That Strange Iran Plot (Updated)

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I haven't posted on the Iran plot yet -- you know, the Quds-Force-Hires-a-Loser-Who-Hires-Make-Believe-Mexican-Gangsters-to-Kill-a-Not-So-Important-Saudi plot -- because I simply don't know what to make of it. It might very well turn out just as the Justice Department has alleged, but it seems so odd to me -- the Iranians, we know from experience (the Argentina bombings in the 1990s in particular) are pretty good at this sort of thing, and this operation seems terribly goofy. Maybe the Iranians are desperate; maybe one hand doesn't know what the other is doing; or maybe this isn't actually something plotted at a high level at all. I don't know, though, and I think it's prudent to limit my speculating until I can figure this out.

UPDATE: President Obama sounds very sure this is a serious, Iranian-government directed plot:

In his first public remarks on the issue since it was revealed on Tuesday, Mr. Obama sought to counter skepticism about whether Iran's Islamic government directed an Iranian-American car salesman to engage with a Mexican drug cartel to assassinate Saudi Arabia's ambassador to the United States and carry out other attacks. Mr. Obama insisted that American officials "know that he had direct links, was paid by, and directed by individuals in the Iranian government."

"Now those facts are there for all to see," Mr. Obama said. "We would not be bringing forward a case unless we knew exactly how to support all the allegations that are contained in the indictment."
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Jeffrey Goldberg is a national correspondent for The Atlantic and a recipient of the National Magazine Award for Reporting. He is the author of Prisoners: A Story of Friendship and Terror. More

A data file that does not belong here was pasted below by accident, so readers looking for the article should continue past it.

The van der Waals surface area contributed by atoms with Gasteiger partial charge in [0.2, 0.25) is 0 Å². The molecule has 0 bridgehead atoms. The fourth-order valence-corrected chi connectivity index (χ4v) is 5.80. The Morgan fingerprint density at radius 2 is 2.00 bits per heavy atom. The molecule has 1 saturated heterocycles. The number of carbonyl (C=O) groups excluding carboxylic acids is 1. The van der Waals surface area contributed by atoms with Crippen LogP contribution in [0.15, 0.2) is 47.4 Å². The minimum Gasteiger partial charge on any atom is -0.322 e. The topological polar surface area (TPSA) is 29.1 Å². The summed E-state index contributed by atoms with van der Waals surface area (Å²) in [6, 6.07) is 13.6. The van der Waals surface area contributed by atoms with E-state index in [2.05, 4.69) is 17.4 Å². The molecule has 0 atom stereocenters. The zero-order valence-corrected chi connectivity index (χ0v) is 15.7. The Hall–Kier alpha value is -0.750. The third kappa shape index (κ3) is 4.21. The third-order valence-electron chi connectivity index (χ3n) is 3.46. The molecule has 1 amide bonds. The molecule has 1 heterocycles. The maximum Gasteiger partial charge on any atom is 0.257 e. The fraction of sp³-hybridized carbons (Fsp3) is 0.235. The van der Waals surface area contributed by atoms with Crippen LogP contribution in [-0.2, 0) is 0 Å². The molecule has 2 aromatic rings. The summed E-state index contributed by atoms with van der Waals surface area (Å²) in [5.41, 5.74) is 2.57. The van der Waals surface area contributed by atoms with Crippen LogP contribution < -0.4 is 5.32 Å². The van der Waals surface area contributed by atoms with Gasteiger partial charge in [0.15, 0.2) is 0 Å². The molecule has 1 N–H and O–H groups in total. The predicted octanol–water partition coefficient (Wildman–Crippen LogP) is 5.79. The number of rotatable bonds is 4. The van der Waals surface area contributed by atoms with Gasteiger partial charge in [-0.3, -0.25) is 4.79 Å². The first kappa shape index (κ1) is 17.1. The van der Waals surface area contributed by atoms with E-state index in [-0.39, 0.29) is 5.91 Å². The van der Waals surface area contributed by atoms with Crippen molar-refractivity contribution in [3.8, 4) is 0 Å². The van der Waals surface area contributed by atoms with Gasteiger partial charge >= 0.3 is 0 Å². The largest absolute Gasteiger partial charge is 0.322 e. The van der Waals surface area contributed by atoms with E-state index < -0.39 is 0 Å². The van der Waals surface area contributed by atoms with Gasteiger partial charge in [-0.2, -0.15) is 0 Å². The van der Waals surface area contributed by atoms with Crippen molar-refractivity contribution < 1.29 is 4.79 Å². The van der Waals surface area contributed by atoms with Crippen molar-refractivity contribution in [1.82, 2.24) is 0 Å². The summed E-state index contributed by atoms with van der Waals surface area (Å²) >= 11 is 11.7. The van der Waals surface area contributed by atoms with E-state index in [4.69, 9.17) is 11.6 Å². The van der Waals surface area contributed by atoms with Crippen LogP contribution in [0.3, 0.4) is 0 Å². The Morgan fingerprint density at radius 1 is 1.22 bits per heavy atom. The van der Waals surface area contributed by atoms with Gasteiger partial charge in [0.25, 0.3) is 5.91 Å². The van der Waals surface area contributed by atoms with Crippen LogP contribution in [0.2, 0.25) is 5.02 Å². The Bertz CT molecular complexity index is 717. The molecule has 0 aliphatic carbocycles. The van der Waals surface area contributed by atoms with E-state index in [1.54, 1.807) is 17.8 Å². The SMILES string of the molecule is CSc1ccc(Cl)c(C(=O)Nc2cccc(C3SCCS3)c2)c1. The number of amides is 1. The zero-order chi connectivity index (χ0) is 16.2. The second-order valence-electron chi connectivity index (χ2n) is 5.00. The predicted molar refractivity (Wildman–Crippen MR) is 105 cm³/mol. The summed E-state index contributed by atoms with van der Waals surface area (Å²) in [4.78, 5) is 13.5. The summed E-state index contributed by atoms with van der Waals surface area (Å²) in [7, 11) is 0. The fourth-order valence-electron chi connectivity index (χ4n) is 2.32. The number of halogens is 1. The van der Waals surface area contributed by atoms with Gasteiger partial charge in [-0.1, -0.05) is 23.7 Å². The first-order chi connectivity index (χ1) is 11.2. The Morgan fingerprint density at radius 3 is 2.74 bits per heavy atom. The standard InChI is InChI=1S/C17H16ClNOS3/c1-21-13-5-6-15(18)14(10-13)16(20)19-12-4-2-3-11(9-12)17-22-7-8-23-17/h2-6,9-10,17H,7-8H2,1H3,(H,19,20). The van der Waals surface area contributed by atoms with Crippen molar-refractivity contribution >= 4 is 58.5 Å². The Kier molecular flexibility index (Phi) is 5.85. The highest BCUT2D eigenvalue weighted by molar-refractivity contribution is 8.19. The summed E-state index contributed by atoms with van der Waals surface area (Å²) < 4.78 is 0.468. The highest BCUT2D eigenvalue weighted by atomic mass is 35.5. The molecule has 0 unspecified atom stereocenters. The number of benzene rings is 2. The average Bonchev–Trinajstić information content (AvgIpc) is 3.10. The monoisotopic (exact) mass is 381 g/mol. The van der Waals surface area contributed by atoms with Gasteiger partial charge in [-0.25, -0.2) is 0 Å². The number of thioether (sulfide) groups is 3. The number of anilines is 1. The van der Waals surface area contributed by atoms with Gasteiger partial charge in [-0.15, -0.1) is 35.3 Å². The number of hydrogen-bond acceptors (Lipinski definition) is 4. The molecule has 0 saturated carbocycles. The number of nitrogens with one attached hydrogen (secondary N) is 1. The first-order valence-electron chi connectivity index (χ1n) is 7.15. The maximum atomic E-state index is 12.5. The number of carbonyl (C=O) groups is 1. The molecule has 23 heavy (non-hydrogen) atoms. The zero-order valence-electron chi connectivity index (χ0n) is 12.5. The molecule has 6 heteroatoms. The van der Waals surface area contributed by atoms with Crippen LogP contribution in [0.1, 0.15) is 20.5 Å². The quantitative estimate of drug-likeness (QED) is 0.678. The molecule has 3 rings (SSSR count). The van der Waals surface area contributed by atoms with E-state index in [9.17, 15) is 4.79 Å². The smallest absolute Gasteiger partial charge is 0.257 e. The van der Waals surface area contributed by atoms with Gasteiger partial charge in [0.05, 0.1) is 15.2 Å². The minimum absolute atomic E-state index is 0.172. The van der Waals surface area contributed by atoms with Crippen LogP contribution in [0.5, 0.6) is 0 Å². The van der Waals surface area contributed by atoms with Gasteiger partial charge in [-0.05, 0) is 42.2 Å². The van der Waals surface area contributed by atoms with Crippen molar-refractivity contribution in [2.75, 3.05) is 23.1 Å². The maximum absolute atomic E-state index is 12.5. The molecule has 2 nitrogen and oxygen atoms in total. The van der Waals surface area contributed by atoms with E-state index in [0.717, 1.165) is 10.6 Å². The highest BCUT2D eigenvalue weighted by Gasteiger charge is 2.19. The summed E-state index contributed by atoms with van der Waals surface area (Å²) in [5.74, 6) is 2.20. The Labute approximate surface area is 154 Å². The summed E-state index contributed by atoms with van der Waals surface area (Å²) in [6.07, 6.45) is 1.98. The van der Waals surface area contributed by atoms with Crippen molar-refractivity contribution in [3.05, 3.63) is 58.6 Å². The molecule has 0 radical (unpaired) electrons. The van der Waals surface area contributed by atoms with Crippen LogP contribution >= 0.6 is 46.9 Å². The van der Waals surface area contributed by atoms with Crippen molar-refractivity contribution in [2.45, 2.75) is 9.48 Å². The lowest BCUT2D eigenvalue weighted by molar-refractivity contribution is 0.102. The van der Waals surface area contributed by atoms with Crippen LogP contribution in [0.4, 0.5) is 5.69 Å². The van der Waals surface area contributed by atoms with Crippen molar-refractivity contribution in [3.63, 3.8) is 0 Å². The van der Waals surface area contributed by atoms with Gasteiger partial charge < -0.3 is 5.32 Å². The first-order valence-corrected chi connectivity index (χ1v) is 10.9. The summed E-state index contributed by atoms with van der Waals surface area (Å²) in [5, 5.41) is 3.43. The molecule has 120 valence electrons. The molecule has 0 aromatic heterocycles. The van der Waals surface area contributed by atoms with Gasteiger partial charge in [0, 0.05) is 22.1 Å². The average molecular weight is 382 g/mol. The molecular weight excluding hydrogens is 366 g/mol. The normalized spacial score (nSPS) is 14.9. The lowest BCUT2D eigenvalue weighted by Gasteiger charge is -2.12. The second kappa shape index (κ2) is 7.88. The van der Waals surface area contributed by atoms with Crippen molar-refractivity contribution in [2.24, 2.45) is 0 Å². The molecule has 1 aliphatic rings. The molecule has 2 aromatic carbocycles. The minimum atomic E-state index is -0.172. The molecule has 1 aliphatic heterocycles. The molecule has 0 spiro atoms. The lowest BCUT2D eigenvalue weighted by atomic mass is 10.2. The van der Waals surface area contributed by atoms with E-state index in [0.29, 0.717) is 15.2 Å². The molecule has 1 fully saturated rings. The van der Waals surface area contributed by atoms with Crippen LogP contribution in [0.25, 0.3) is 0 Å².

Before joining The Atlantic in 2007, Goldberg was a Middle East correspondent, and the Washington correspondent, for The New Yorker. He was previouslly a correspondent for The New York Times Magazine and New York magazine. He has also written for the Jewish Daily Forward and was a columnist for The Jerusalem Post.

Goldberg's book Prisoners was hailed as one of the best books of 2006 by the Los Angeles Times, The New York Times, The Washington Post, Slate, The Progressive, Washingtonian magazine, and Playboy. He received the 2003 National Magazine Award for Reporting for his coverage of Islamic terrorism and the 2005 Anti-Defamation League Daniel Pearl Prize. He is also the winner of the International Consortium of Investigative Journalists prize for best international investigative journalist; the Overseas Press Club award for best human-rights reporting; and the Abraham Cahan Prize in Journalism.

In 2001, Goldberg was appointed the Syrkin Fellow in Letters of the Jerusalem Foundation, and in 2002 he became a public-policy scholar at the Woodrow Wilson International Center for Scholars in Washington, D.C.

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